These are the first stories I ever read by a woman about a woman in the mountains. The narrators are strong, active women who get into dangerous pickles in the mountains and fall for guys with an edge, which all sounds terribly familiar. I’ve long wished I’d nabbed the title first, with a bit of a tweak: Climbers Are My Weakness.

Wild Fierce Life: Dangerous Moments on the Outer Coast by Joanna Streetly

Streetly weaves stories of her adventures guiding multi-day wilderness kayak trips in the remote wilderness on the west coast of Vancouver Island with personal, intimate glimpses into her disintegrating relationship with a First Nations man, and her attempt to balance motherhood with her longing for the wilderness. Her near-death adventures, including encounters with cougars and bears, “opened previously uncharted regions of myself.” Whenever I encounter a bear on the trails behind my house in Squamish, Canada, my language is not nearly as poetic.

Cabin Creek by Madeline ffitch

No Map Could Show Them by Helen Mort

This is a strong collection of mountain poetry. My favorites are about the rebellious women climbers of the Victorian era who used to ditch their fashionable shoes and long skirts behind a rock on the approach, and don woolen knickers and boots to climb their mountains: “Take off the clothes they want to keep you in. The shadow of the hill undresses you. The sky will be your broad-rimmed hat.” Mort’s humor shines in poems like “Ode to Bob,” the nickname women gave to the “mansplaining” men they didn’t have to climb with when they climbed with each other. “He never steals the morning with a story of a pitch he climbed one-handed, wearing boxing gloves…”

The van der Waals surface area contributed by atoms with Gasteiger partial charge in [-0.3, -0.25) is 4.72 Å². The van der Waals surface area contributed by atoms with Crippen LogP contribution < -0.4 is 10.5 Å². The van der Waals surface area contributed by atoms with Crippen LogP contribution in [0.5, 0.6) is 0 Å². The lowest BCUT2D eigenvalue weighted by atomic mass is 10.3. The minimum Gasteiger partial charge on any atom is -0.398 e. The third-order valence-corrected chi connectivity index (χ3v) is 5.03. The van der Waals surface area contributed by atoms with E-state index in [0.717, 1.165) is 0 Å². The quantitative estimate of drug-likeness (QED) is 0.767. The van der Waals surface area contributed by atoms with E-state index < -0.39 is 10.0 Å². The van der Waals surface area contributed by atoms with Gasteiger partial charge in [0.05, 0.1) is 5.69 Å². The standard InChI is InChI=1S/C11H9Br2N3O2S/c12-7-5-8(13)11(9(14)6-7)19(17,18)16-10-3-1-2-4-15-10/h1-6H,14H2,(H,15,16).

Tracks: One Woman’s Journey Across 1,700 Miles of Australian Outback by Robyn Davidson

The movie is great, but the book gives more of Davidson’s voice. In the postscript, she explains why she had to do her perilous journey alone across the outback of Australia to the sea in 1977: “…nothing was as important as freedom. The freedom to make up your own mind, to make yourself. And such aspirations inevitably involved risk, unleashing opportunities for learning, discovering and becoming.” These words are thrumming with the restlessness and rebellion I felt in my twenties, the refusal to conform to societal and familial expectations of women. They sum up why I am drawn to the mountains and express the main message I hope I’ve gotten across in my own memoir: “Don’t wait for permission. For anything. Especially not to grow and learn and follow your dreams.”

About the Author

Jan Redford is a graduate of The Writer’s Studio at SFU and holds a master’s in creative writing from UBC. Her stories, articles, and personal essays have been published in the Globe and Mail, National Post, Mountain Life, Explore, and anthologies and have won or been shortlisted in several writing contests. She lives with her family in Squamish, BC, where she mountain bikes, trail runs, climbs, and skis. Her memoir, End of the Rope: Mountains, Marriage, and Motherhood is her first book.